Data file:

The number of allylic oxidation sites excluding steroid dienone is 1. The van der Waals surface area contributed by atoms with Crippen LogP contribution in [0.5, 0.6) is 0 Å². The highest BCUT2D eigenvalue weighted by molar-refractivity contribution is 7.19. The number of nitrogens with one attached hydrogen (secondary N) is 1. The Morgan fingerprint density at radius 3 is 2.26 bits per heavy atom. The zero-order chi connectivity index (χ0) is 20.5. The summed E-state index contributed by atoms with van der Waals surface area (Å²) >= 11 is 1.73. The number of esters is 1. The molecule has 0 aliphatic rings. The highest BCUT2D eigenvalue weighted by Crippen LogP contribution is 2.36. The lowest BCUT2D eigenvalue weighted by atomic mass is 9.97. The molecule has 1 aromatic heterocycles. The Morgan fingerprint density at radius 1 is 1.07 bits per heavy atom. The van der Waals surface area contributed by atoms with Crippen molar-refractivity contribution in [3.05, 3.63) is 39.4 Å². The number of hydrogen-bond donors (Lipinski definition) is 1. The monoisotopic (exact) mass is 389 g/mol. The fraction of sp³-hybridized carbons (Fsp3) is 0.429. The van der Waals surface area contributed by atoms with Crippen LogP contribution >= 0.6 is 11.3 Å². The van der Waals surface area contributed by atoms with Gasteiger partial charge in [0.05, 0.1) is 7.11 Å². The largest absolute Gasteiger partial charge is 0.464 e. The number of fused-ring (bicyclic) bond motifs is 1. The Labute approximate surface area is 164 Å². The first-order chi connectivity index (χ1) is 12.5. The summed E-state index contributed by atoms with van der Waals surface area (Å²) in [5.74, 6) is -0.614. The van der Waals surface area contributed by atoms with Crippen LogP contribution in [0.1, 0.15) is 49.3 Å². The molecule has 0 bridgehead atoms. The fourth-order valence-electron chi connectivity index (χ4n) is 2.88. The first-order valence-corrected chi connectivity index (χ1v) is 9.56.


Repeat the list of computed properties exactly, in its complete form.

The number of allylic oxidation sites excluding steroid dienone is 1. The van der Waals surface area contributed by atoms with Crippen LogP contribution in [0.5, 0.6) is 0 Å². The highest BCUT2D eigenvalue weighted by molar-refractivity contribution is 7.19. The number of nitrogens with one attached hydrogen (secondary N) is 1. The Morgan fingerprint density at radius 3 is 2.26 bits per heavy atom. The zero-order chi connectivity index (χ0) is 20.5. The summed E-state index contributed by atoms with van der Waals surface area (Å²) >= 11 is 1.73. The number of esters is 1. The molecule has 0 aliphatic rings. The highest BCUT2D eigenvalue weighted by Crippen LogP contribution is 2.36. The lowest BCUT2D eigenvalue weighted by atomic mass is 9.97. The molecule has 1 aromatic heterocycles. The Morgan fingerprint density at radius 1 is 1.07 bits per heavy atom. The van der Waals surface area contributed by atoms with Crippen molar-refractivity contribution in [3.05, 3.63) is 39.4 Å². The number of hydrogen-bond donors (Lipinski definition) is 1. The monoisotopic (exact) mass is 389 g/mol. The fraction of sp³-hybridized carbons (Fsp3) is 0.429. The van der Waals surface area contributed by atoms with Crippen LogP contribution >= 0.6 is 11.3 Å². The van der Waals surface area contributed by atoms with Gasteiger partial charge in [0.05, 0.1) is 7.11 Å². The largest absolute Gasteiger partial charge is 0.464 e. The number of fused-ring (bicyclic) bond motifs is 1. The Labute approximate surface area is 164 Å². The first-order chi connectivity index (χ1) is 12.5. The summed E-state index contributed by atoms with van der Waals surface area (Å²) in [5.74, 6) is -0.614. The van der Waals surface area contributed by atoms with Crippen LogP contribution in [0.1, 0.15) is 49.3 Å². The molecule has 0 bridgehead atoms. The fourth-order valence-electron chi connectivity index (χ4n) is 2.88. The first-order valence-corrected chi connectivity index (χ1v) is 9.56.